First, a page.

Highlights of China's longest legislative session
By Wang Lei
Li Zhanshu, newly-elected chairman of the Standing Committee of the 13th National People's Congress (NPC), China's top legislature, announced the closing of the first session of the 13th NPC on Tuesday.
Starting from March 5, this year's NPC session lasted 16 days and was the longest in decades. As China celebrates the 40th anniversary of its landmark reform and opening-up in 2018, reform was among the top themes of the session.
Nearly 3,000 legislators saw the reshuffle of the country's top leadership, the adoption of an amendment to the Constitution, a massive restructuring plan of the State Council and a supervision law, and the creation of a supreme supervisory organ.
The deputies also approved work reports of the government, the 12th NPC Standing Committee, the Supreme People's Court and the Supreme People's Procuratorate, as well as the country's 2018 national economic and social development plan and the central and local budgets for 2018.
A total of eight plenary meetings and 16 press conferences were held, many of which were broadcast live, showing the growing transparency of China's politics and policies.

President Xi starts second term

It was the first session of the country's top legislature after the 19th National Congress of the Communist Party of China (CPC) last October. Xi Jinping, general secretary of the CPC Central Committee, was elected Chinese president during the session, starting his second five-year term as the head of state.
From March 5 to 12, Xi joined five panel discussions with the legislators and commented on a wide range of issues, including high-quality development, innovation, rural vitalization, the fight against corruption and military-civilian integration.
At the closing meeting of the session on Tuesday, he called for all efforts to tackle the challenges ahead and realize the Chinese dream of national rejuvenation.
Other leadership positions were also reshuffled. Li Keqiang stays as the premier of the State Council – the head of government, Li Zhanshu succeeded Zhang Dejiang as the top legislator, and four new vice premiers were appointed, including Han Zheng, Sun Chunlan, Hu Chunhua and Liu He. 
Wang Qishan, 69-year-old former secretary of the CPC Central Commission for Discipline Inspection (CCDI), became China's vice president.
Wang Qishan takes an oath of allegiance to the Constitution in the Great Hall of the People in Beijing, March 17, 2018, after being elected vice president of China. /Xinhua Photo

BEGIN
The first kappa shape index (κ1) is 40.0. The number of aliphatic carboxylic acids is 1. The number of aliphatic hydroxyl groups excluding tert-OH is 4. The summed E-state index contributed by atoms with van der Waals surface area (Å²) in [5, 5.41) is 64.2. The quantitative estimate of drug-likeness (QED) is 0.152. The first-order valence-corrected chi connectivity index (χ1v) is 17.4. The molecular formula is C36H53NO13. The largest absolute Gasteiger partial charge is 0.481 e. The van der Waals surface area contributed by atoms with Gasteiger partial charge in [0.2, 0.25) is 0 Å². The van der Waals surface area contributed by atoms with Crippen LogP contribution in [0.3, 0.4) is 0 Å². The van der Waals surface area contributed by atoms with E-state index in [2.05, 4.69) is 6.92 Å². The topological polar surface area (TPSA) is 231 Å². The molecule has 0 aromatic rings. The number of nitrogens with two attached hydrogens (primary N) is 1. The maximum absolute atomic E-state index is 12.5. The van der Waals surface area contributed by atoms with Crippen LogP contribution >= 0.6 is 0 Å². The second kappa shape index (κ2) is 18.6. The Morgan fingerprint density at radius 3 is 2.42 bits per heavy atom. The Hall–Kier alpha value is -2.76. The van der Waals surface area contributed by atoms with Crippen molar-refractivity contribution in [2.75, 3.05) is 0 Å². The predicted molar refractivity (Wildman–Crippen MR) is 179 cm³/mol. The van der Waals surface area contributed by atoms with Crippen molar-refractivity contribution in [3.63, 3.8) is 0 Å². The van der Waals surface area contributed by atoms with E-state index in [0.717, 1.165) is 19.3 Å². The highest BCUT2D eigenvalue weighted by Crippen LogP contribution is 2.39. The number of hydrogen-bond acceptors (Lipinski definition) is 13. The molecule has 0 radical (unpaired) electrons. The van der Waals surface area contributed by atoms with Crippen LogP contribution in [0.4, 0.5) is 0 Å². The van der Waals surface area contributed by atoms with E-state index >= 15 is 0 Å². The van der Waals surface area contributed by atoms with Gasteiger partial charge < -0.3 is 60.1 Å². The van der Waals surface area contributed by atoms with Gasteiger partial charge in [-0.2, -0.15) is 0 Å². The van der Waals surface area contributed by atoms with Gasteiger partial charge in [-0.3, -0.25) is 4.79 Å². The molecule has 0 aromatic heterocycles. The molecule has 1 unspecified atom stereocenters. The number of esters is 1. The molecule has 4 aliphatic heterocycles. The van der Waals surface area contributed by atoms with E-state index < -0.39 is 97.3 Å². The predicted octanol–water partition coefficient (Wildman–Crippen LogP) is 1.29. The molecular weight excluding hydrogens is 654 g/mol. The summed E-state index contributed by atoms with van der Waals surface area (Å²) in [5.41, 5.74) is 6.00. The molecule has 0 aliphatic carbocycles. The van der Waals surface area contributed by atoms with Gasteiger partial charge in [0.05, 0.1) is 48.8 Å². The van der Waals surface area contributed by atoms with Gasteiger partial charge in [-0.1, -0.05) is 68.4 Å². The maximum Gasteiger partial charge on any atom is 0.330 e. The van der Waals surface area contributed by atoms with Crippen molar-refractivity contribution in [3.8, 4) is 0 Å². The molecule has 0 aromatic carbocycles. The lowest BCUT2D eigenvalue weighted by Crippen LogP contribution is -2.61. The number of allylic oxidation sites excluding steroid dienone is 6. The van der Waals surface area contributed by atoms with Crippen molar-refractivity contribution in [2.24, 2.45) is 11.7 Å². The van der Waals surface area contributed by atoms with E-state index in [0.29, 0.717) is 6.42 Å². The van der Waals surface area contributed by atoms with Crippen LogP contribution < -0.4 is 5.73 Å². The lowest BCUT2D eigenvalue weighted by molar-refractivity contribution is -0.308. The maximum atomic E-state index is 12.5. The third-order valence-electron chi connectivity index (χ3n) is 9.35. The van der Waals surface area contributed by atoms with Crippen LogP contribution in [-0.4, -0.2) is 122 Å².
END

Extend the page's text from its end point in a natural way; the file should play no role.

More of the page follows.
Wang Qishan takes an oath of allegiance to the Constitution in the Great Hall of the People in Beijing, March 17, 2018, after being elected vice president of China. /Xinhua Photo

Yang Xiaodu, deputy secretary of the CCDI and former minister of Supervision, was elected director of the newly-formed National Supervisory Commission.
Yi Gang was endorsed as the new governor of the central bank, following the retirement of his predecessor Zhou Xiaochuan.
For the first time in China's history, the leaders took public oaths of allegiance to the Constitution in Great Hall of the People in Beijing.

Constitutional revision

The NPC passed an amendment to the Constitution on March 11. It was the first time in 14 years that China's Constitution was amended.
Xi Jinping Thought on Socialism with Chinese Characteristics for a New Era and the Scientific Outlook on Development were added into the Constitution, so was a sentence stressing the Party's leadership: "The leadership of the Communist Party of China is the defining feature of socialism with Chinese characteristics."
The expression that the president and vice president of China "shall serve no more than two consecutive terms" was removed.
The revised Constitution has defined the role of supervisory commissions as a new state organ. Listed together with administrative, judicial and procuratorial organs, the supervisory commissions independently exercise their power of supervision and are not subject to interference by any administrative organ, public organization or individual.
The reform is aimed at supervising everyone in the public sector exercising public power, including those who are not members of the CPC and those not working in the government.

Cabinet restructuring

Another highlight of the legislative session was the drastic shake-up of the State Council, or China's cabinet, to make it better-structured, more efficient, and service-oriented.
According to the restructuring plan approved by the NPC, six new ministries and a commission will be created, including the Ministry of Natural Resources, the Ministry of Ecological Environment, the Ministry of Agriculture and Rural Affairs, the Ministry of Culture and Tourism, the National Health Commission, the Ministry of Veterans Affairs and the Ministry of Emergency Management.
There will be also eight new administrations under the State Council, including the State Market Regulatory Administration, the State Radio and Television Administration, the China Banking and Insurance Regulatory Commission, the State International Development Cooperation Agency, the State Medical Insurance Administration, the State Grain and Reserves Administration, the State Immigration Administration and the State Administration of Forestry and Grassland.
Several existing bodies will be restructured or optimized, while entities such as the Ministry of Supervision, the Ministry of Land and Resources, the Ministry of Environmental Protection, Ministry of Agriculture, the Ministry of Culture and the National Health and Family Planning Commission will be dismantled.